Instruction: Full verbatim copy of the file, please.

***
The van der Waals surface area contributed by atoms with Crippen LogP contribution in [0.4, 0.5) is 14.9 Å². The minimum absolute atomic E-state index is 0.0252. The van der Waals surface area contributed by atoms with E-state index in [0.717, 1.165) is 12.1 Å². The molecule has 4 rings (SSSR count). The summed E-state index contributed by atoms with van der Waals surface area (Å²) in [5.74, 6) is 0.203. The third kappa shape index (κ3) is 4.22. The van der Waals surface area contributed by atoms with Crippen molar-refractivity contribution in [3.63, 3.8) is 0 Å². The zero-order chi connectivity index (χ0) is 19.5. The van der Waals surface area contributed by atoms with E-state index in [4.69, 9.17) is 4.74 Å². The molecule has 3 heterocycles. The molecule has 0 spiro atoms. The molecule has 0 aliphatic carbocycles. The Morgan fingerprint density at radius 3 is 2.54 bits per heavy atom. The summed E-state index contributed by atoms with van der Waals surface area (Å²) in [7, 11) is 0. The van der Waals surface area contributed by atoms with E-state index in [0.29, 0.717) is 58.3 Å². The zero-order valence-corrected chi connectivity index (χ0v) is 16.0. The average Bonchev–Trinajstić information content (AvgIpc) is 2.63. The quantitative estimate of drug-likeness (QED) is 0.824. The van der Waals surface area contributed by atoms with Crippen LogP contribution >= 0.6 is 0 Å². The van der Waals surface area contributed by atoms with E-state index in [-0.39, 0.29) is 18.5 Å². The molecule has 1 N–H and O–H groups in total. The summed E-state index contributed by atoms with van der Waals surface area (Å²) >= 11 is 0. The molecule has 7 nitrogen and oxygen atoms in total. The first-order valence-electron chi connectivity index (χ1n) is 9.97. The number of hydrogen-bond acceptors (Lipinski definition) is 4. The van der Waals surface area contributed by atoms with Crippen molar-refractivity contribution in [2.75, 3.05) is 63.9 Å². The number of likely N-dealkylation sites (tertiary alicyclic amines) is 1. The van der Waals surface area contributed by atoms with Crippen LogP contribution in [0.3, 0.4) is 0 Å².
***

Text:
The van der Waals surface area contributed by atoms with Crippen LogP contribution in [0.4, 0.5) is 14.9 Å². The minimum absolute atomic E-state index is 0.0252. The van der Waals surface area contributed by atoms with E-state index in [0.717, 1.165) is 12.1 Å². The molecule has 4 rings (SSSR count). The summed E-state index contributed by atoms with van der Waals surface area (Å²) in [5.74, 6) is 0.203. The third kappa shape index (κ3) is 4.22. The van der Waals surface area contributed by atoms with Crippen molar-refractivity contribution in [3.63, 3.8) is 0 Å². The zero-order chi connectivity index (χ0) is 19.5. The van der Waals surface area contributed by atoms with E-state index in [4.69, 9.17) is 4.74 Å². The molecule has 3 heterocycles. The molecule has 0 spiro atoms. The molecule has 0 aliphatic carbocycles. The Morgan fingerprint density at radius 3 is 2.54 bits per heavy atom. The summed E-state index contributed by atoms with van der Waals surface area (Å²) in [7, 11) is 0. The van der Waals surface area contributed by atoms with E-state index in [0.29, 0.717) is 58.3 Å². The zero-order valence-corrected chi connectivity index (χ0v) is 16.0. The average Bonchev–Trinajstić information content (AvgIpc) is 2.63. The quantitative estimate of drug-likeness (QED) is 0.824. The van der Waals surface area contributed by atoms with Crippen LogP contribution >= 0.6 is 0 Å². The van der Waals surface area contributed by atoms with E-state index in [-0.39, 0.29) is 18.5 Å². The molecule has 1 N–H and O–H groups in total. The summed E-state index contributed by atoms with van der Waals surface area (Å²) >= 11 is 0. The molecule has 7 nitrogen and oxygen atoms in total. The first-order valence-electron chi connectivity index (χ1n) is 9.97. The number of hydrogen-bond acceptors (Lipinski definition) is 4. The van der Waals surface area contributed by atoms with Crippen molar-refractivity contribution in [2.75, 3.05) is 63.9 Å². The number of likely N-dealkylation sites (tertiary alicyclic amines) is 1. The van der Waals surface area contributed by atoms with Crippen LogP contribution in [0.3, 0.4) is 0 Å².